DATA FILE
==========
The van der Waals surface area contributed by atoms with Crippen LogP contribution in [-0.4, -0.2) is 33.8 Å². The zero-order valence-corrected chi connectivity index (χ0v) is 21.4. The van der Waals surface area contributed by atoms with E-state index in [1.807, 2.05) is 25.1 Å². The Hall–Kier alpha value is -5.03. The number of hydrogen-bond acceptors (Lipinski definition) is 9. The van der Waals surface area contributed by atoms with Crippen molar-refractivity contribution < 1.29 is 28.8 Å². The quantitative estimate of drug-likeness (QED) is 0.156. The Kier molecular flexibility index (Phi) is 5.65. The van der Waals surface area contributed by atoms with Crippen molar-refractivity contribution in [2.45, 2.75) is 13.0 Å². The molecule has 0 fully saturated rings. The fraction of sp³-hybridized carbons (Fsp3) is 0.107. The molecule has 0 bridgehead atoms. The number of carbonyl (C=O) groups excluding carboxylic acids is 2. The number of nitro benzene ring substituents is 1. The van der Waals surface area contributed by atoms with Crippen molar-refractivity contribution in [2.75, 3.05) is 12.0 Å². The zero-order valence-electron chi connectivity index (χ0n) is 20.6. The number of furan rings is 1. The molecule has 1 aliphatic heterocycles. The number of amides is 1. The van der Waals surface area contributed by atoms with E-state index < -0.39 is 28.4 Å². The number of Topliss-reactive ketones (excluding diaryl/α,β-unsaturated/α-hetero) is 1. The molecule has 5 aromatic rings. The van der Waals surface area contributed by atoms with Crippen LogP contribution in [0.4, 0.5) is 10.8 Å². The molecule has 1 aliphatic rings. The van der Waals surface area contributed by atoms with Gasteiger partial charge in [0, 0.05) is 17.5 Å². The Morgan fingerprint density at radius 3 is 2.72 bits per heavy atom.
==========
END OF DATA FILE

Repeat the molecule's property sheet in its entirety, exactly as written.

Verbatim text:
The van der Waals surface area contributed by atoms with Crippen LogP contribution in [-0.4, -0.2) is 33.8 Å². The zero-order valence-corrected chi connectivity index (χ0v) is 21.4. The van der Waals surface area contributed by atoms with E-state index in [1.807, 2.05) is 25.1 Å². The Hall–Kier alpha value is -5.03. The number of hydrogen-bond acceptors (Lipinski definition) is 9. The van der Waals surface area contributed by atoms with Crippen molar-refractivity contribution < 1.29 is 28.8 Å². The quantitative estimate of drug-likeness (QED) is 0.156. The Kier molecular flexibility index (Phi) is 5.65. The van der Waals surface area contributed by atoms with Crippen molar-refractivity contribution in [2.45, 2.75) is 13.0 Å². The molecule has 0 fully saturated rings. The fraction of sp³-hybridized carbons (Fsp3) is 0.107. The molecule has 0 bridgehead atoms. The number of carbonyl (C=O) groups excluding carboxylic acids is 2. The number of nitro benzene ring substituents is 1. The van der Waals surface area contributed by atoms with Crippen molar-refractivity contribution in [2.75, 3.05) is 12.0 Å². The zero-order valence-electron chi connectivity index (χ0n) is 20.6. The number of furan rings is 1. The molecule has 1 aliphatic heterocycles. The number of amides is 1. The van der Waals surface area contributed by atoms with E-state index < -0.39 is 28.4 Å². The number of Topliss-reactive ketones (excluding diaryl/α,β-unsaturated/α-hetero) is 1. The molecule has 5 aromatic rings. The van der Waals surface area contributed by atoms with Crippen LogP contribution in [0.4, 0.5) is 10.8 Å². The molecule has 1 aliphatic rings. The van der Waals surface area contributed by atoms with Gasteiger partial charge in [0, 0.05) is 17.5 Å². The Morgan fingerprint density at radius 3 is 2.72 bits per heavy atom.